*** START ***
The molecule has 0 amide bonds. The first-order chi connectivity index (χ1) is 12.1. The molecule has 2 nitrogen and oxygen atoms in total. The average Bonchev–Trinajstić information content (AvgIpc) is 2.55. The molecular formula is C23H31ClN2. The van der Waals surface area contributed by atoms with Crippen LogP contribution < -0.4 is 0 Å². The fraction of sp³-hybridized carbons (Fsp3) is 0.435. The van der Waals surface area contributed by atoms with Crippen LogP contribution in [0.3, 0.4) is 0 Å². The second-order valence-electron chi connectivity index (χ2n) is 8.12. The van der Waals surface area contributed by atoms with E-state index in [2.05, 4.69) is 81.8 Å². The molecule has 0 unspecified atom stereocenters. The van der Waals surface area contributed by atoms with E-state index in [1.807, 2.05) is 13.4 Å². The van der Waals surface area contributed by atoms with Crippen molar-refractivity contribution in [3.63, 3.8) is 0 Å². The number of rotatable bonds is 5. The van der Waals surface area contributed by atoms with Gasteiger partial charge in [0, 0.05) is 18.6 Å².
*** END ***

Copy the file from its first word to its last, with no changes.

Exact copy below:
The molecule has 0 amide bonds. The first-order chi connectivity index (χ1) is 12.1. The molecule has 2 nitrogen and oxygen atoms in total. The average Bonchev–Trinajstić information content (AvgIpc) is 2.55. The molecular formula is C23H31ClN2. The van der Waals surface area contributed by atoms with Crippen LogP contribution < -0.4 is 0 Å². The fraction of sp³-hybridized carbons (Fsp3) is 0.435. The van der Waals surface area contributed by atoms with Crippen LogP contribution in [0.3, 0.4) is 0 Å². The second-order valence-electron chi connectivity index (χ2n) is 8.12. The van der Waals surface area contributed by atoms with E-state index in [2.05, 4.69) is 81.8 Å². The molecule has 0 unspecified atom stereocenters. The van der Waals surface area contributed by atoms with E-state index in [1.807, 2.05) is 13.4 Å². The van der Waals surface area contributed by atoms with Crippen molar-refractivity contribution in [3.63, 3.8) is 0 Å². The number of rotatable bonds is 5. The van der Waals surface area contributed by atoms with Gasteiger partial charge in [0, 0.05) is 18.6 Å².